Buddhism is not to attain anything per say, but to pursue the true nature of identity. A common Buddhist quote is that, "we can see the universe as it is and our true nature when delusion and defilements disappear.'' And so is the goal of Buddhism; to see things clearly, as they are. Buddhist images that are portrayed in numerous temples, mountains and valleys across Korea represent a devout spiritualism which inspired artists for centuries. The earliest examples of sculpture as it is generally known are some rock carvings. In the bronze ages, bronze, earthenware and clay figurines were produced in abundance but it was not until the introduction of Buddhism that sculpture in Korea began to develop in both quantity and quality.

Goguryeo Period (BC 37- AD 668)

Mahayana Buddhism was started from the reflection on the complicated and differing sectarian interpretations of Buddhist doctrine a century after the Buddha's death in India and is considered a practical religious movement as practiced in Tibet , China , Korea and Japan . Buddhist images were brought into the country when Buddhism was introduced to Goguryeo in AD 372. It is believed to have been some decades after that before Korean artisans began to make Buddhist images. Although there is no tangible proof, it is quite plausible that Goguryeo was the earliest of the three kingdoms to make Buddhist images as it was the first to be exposed to the religion. A gilt-bronze image of a seated Buddha of the 4th century was recently found near the Han river in Seoul, which was part of the Baekje kingdom, but it is believed to be a Chinese import as its style strongly suggests the Northern Wei sculpture. Only after the 6th century, early Korean Buddha images were created with distinctive inscriptions of date. The Goguryeo Buddhas have lean elongated faces, prominent Usnisas, a protuberance on top of the head symbolic of supreme wisdom which is one of the identifying marks of a Buddha, on mostly shaven heads, rigid cylindrical bodies draped by thick robes that have fish-tail folds at the hem on both sides and hands that are unproportionately large. The boat-shaped nimbuses encircle not only the heads but most of the length of the bodies and are decorated with crude but meticulously depicted flames. The pedestals, which are cylindrical, are finished with lotus petals carved with a masculine touch. Embodying these characteristics best is a gilt-bronze standing Buddha with the inscription Yongga seventh year which corresponds with 537 AD. The archaic smile on its elongated face, the rigid body draped with a thick robe and the hem of the robe that is pointed like feathers at the sides all work together to produce a spiritual quality. A gilt-bronze Buddhist triad with the inscription of Gyemi year as its casting date also shows the same characteristics. A great number of clay Buddhas of the same style found in the Pyeongannamdo province are believed to have been made in the mid sixth century, though they are without inscribed dates. As Goguryeo's artisans improved and Buddhism became firmly established, sculpture experienced many stylistic changes and a truly Goguryeo style developed around 560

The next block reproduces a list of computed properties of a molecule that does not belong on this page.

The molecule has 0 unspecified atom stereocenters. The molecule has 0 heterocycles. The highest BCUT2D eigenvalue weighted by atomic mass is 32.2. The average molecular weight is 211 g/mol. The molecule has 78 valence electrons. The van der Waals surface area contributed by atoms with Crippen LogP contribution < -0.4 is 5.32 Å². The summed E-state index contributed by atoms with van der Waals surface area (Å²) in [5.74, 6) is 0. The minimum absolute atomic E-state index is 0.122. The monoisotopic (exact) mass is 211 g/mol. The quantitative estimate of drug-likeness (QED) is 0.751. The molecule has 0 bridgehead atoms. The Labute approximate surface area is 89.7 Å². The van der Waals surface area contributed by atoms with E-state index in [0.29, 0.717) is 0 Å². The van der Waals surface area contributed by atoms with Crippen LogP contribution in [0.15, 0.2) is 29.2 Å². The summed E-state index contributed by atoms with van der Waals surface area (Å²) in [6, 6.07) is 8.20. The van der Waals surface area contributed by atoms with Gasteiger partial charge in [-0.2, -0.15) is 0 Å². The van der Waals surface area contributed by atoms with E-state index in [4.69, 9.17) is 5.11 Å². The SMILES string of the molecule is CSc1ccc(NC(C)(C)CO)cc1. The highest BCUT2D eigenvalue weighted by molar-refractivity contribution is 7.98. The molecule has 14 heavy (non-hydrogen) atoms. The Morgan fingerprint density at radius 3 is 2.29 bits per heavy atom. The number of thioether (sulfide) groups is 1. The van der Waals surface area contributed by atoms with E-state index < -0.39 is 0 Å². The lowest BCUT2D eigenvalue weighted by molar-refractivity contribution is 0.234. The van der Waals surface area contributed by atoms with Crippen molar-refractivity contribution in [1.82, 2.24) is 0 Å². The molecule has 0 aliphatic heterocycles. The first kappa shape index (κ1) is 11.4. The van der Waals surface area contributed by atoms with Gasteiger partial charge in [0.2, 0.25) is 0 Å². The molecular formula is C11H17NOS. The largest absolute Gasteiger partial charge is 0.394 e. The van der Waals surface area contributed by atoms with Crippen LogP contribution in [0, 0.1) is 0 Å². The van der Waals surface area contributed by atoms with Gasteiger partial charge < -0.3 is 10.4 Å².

Baekje Period (BC 8 - AD 660)